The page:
Again with creative crash site today, I looked at the AbAutoRig script by crumbly: https://www.creativecrash.com/maya/downloads/scripts-plugins/character/c/abautorig
This script is another auto rigging tool (a focus of mine for the last little while), and gives a feature set for building a bipedal skeleton. Some of the options include: FK/IK controls with auto align, mirroring tools, scalable stretchy spline joints.
Type: Maya Editor Script
Script Files: 1
Number of lines: 10469
The functionality is quite nice, and I especially like the initial proxy rig creation. This creates a simple skeleton that allows spacing and joint placement to quickly be moved around before the actual skeleton is created. Some of the options for creation like number of fingers was a nice touch, and quick and intuitive to use, and the error messages help guide the user down the correct path. There are a ton of options in the tool menu for things like adding split joints, weighting, and lots more. Overall the tool offers quite a lot of functionality, with additional options to save information to the shelf or nice to haves like resetting the rig to the original position.
The first thing I noticed was that the code was all in one very large (10469 lines) long file. File length is certainly also an element of style, but I feel that when a file gets this long there is simply too much going on. It would be much easier to maintain and understand if it was broken up into even three or four logical files (ideally closer to fifteen to twenty different files, since there is so many different options). Aside from the huge length of the file the rest of the design is well organized, the function length is kept to a reasonable length and the code does a pretty good job separating out the logic into appropriate functions. The main function is buried in the middle of the code (line 3321) and shows that navigating around the code to be somewhat confusing.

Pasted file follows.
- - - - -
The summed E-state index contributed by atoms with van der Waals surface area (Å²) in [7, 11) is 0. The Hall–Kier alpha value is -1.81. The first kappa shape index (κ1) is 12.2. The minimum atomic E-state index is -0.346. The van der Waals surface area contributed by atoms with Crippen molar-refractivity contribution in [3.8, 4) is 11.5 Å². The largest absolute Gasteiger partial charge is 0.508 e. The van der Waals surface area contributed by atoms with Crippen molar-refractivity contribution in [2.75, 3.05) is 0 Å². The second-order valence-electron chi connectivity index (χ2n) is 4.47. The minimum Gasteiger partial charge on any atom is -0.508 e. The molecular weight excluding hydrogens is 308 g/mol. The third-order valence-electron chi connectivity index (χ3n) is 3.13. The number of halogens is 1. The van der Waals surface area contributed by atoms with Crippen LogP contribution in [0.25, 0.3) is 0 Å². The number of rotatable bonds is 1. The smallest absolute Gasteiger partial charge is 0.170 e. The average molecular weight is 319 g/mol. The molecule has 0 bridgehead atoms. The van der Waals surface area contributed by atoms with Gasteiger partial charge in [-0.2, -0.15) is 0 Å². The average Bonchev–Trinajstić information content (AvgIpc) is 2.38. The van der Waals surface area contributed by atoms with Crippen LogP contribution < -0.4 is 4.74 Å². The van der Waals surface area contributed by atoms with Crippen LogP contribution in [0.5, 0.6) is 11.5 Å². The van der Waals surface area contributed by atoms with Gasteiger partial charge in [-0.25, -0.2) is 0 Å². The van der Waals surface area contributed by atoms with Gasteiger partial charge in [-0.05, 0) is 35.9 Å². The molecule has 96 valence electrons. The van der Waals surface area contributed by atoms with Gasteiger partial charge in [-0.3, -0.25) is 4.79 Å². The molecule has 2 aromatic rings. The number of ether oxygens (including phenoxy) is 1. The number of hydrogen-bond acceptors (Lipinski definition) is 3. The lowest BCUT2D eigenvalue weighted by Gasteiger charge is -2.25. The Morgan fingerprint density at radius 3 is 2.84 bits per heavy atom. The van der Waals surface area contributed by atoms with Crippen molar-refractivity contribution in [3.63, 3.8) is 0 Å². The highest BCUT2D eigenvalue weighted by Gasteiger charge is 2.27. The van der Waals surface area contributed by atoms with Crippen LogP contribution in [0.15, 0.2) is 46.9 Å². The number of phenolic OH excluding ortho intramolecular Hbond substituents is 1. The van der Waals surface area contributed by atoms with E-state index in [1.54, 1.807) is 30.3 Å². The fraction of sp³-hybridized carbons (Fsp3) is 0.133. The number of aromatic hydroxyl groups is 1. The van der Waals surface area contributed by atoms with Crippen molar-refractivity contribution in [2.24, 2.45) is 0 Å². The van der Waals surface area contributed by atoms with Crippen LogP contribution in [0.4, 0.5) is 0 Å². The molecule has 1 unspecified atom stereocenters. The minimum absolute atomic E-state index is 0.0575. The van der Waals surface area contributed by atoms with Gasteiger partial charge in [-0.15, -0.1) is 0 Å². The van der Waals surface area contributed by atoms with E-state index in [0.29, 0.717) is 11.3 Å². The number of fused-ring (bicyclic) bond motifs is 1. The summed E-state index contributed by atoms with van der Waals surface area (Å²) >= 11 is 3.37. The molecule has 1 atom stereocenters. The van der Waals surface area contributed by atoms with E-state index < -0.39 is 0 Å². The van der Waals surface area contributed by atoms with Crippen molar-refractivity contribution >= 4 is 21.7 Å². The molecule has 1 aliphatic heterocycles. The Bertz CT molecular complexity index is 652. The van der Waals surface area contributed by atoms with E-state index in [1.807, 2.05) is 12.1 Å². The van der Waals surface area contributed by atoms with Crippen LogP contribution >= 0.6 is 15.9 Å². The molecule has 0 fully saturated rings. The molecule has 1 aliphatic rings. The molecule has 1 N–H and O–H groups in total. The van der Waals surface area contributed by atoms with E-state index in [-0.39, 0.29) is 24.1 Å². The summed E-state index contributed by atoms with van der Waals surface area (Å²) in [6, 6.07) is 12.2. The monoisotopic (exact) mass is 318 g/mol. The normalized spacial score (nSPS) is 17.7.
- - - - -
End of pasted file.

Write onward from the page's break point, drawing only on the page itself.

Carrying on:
The code is quite well organized (which helps when it is so large) and looks to follow consistent naming conventions and appropriate variable and function names. The use of whitespace and indentation is well done, and makes the code easier to read. The code makes good use of comments which also helps.
The documentation and commenting is quite well organized and there are lots of tutorial videos (hours worth) on the website. Overall a nice job on the online documentation, and the videos are very helpful and thorough. Check them out at:
The functions themselves could probably be made to be reusable, but the massive size of the script would make it difficult to maintain. Eventually it would get very difficult to do any bug fixes or updates as it is not that easy to navigate the code base and which functions all interact.
The functionality is really what makes this tool useful, I feel that with some moderate refactoring the individual pieces of the code are well written, but it would greatly simplify the code by separating out and encapsulating functionality in separate functions, instead of the slightly monolithic approach.
Until next time,